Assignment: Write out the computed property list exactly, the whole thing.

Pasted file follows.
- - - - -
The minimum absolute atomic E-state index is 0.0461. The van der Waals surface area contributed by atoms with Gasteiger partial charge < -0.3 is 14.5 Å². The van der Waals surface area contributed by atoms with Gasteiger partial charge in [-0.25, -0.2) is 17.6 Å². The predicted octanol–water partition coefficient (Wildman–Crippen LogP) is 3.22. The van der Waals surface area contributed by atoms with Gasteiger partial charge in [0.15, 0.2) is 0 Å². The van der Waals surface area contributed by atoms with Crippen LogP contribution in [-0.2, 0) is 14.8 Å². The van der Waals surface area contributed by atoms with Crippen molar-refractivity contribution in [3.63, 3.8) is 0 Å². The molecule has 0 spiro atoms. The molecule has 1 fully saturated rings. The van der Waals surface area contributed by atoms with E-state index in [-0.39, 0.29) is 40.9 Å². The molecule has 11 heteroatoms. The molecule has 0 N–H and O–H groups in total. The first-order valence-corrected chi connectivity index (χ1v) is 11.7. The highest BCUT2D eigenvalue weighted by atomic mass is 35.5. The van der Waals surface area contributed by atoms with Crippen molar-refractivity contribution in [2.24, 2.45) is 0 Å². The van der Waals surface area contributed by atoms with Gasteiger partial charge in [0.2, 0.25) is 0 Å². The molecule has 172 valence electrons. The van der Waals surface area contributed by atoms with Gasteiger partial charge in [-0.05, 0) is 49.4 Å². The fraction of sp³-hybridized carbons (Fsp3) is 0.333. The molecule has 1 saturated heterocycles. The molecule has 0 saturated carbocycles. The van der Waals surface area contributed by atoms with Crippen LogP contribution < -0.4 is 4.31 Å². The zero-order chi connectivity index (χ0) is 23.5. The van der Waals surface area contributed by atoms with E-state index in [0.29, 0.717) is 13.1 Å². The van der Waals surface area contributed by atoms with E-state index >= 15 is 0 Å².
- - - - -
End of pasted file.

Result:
The minimum absolute atomic E-state index is 0.0461. The van der Waals surface area contributed by atoms with Gasteiger partial charge < -0.3 is 14.5 Å². The van der Waals surface area contributed by atoms with Gasteiger partial charge in [-0.25, -0.2) is 17.6 Å². The predicted octanol–water partition coefficient (Wildman–Crippen LogP) is 3.22. The van der Waals surface area contributed by atoms with Gasteiger partial charge in [0.15, 0.2) is 0 Å². The van der Waals surface area contributed by atoms with Crippen LogP contribution in [-0.2, 0) is 14.8 Å². The van der Waals surface area contributed by atoms with Crippen molar-refractivity contribution in [3.63, 3.8) is 0 Å². The molecule has 0 spiro atoms. The molecule has 1 fully saturated rings. The van der Waals surface area contributed by atoms with E-state index in [-0.39, 0.29) is 40.9 Å². The molecule has 11 heteroatoms. The molecule has 0 N–H and O–H groups in total. The first-order valence-corrected chi connectivity index (χ1v) is 11.7. The highest BCUT2D eigenvalue weighted by atomic mass is 35.5. The van der Waals surface area contributed by atoms with Crippen molar-refractivity contribution in [2.24, 2.45) is 0 Å². The van der Waals surface area contributed by atoms with Gasteiger partial charge in [0.2, 0.25) is 0 Å². The molecule has 172 valence electrons. The van der Waals surface area contributed by atoms with Gasteiger partial charge in [-0.05, 0) is 49.4 Å². The fraction of sp³-hybridized carbons (Fsp3) is 0.333. The molecule has 1 saturated heterocycles. The molecule has 0 saturated carbocycles. The van der Waals surface area contributed by atoms with Crippen LogP contribution < -0.4 is 4.31 Å². The zero-order chi connectivity index (χ0) is 23.5. The van der Waals surface area contributed by atoms with E-state index in [0.29, 0.717) is 13.1 Å². The van der Waals surface area contributed by atoms with E-state index >= 15 is 0 Å².